Both food and pharmaceutical industries require advanced bioreactors, but for different purposes, for example. “In the food industry, the demand for bioreactors is increasing to enable the industrial production of cultivated meat. The pharmaceutical industry has been using bioreactors for several decades for the production of biologic drugs, such as monoclonal antibodies and vaccines.”
The company’s wide net will further allow it to exploit different revenue streams. As well as producing cultivated meat, for example, it can produce other proteins and enzymes that can act as medication for complex diseases or present integral elements of skin protection and regeneration products.
“TCB has spent a large amount of time and energy analyzing not only the market but systematically investigating the current and future technological challenges ahead of the entire field of cellular agriculture and precision fermentation,” explained Noori. “We are convinced that industrial production will not be feasible unless several critical issues are resolved. Thus, our large R&D department has been working intensively and successfully in solving these bottlenecks. Once we have robust and reliable solutions (such as optimized bioreactors and media, GMO and non-GMO immortalized cell-lines of different animal species), we have taken an important step in manufacturing and providing the solution as physical goods or licenses to the struggling industry.”
‘Inherently modular design’
Other companies, however, have a broad selection of bioreactors and fermenters to offer the food industry to produce at scale. So, what’s the real differentiator for TCB's business?
“Think about Tesla or Apple,” responded Noori. “They have developed a different approach to personal computing, communication, or mobility. These approaches were not only driven by high-quality engineering and design but primarily by focusing on the ease of use of their products for customers. The success of the field of cellular agriculture as an industrial domain strongly depends on technology and, more precisely, machinery that can be used not just by academics… The current bioreactors on the market clearly are designed to be used by scientists of the highest educational background and not for factory workers.”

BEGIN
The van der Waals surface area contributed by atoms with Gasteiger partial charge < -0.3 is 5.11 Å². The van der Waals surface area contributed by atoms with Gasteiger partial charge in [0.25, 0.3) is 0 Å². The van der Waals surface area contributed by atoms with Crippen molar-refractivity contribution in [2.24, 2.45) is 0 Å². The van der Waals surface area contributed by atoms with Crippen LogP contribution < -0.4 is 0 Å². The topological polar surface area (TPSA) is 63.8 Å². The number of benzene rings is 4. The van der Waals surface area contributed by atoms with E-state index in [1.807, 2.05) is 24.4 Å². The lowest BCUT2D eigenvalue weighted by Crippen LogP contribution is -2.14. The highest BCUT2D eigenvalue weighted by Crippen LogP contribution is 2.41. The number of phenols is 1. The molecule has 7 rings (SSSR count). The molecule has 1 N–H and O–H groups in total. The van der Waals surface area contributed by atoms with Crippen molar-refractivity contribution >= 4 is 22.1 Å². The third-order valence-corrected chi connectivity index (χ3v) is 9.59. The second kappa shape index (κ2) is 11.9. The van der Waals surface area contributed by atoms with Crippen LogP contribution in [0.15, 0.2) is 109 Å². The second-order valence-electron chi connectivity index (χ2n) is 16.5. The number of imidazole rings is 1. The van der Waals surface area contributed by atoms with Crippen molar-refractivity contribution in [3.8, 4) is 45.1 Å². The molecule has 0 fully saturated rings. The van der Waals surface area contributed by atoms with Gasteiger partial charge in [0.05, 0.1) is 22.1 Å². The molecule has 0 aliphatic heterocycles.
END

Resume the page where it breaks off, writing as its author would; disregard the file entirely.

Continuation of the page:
TCB’s is therefore looking to give its bioreactors an ‘inherently modular’ design which makes them suitable also for start-ups and smaller companies. “While we provide high-end precision systems, we designed our reactor systems so that with a few simple moves the reactor can be used for a different purpose. Since reactors are normally a major upfront investment, this modularity allows companies to have a high level of flexibility for testing their products and ideas, as well as for conducting proof of concept studies using only one system. This approach is unique for bioreactor companies and has been enabled by following model-based systems engineering standards in a similar manner as conducted by the aerospace industry.”
Sustainable industrial production
The quest for more environmentally sustainable production methods is obviously a big draw of the cellular. But the company is also looking to address questions regarding the eventual environmental impact and energy use of industrial scale cell ag and precision fermentation production.
“Many bioreactor providers currently promote the usage of single-use vessels, and they are responsible for most of their sales volume,” pointed out Noori. “We believe that this is the wrong approach for our planet. Therefore, all our reactors are reusable no matter what size they have. Moreover, all our devices are energy-optimized and consume minimum electricity to run.”
The company’s main challenge – on top of scalability, cost of investment, surpassing regulatory constraints, and increasing public acceptance – is therefore providing high-quality, safe, and sustainable industrial production to make products sustainable, we were told.
“It would not make much sense to provide an alternative to conventional protein supplies that is not superior in terms of sustainability,” observed Noori. “This means that besides enabling scalability, our main challenge is to make sure that resources are used optimally. This can translate into optimal process design so that the resources are used at the minimum but can also translate into identifying creative approaches to recycling used resources. TCB is intensively conducting research in both directions and is developing methods to overcome this major challenge."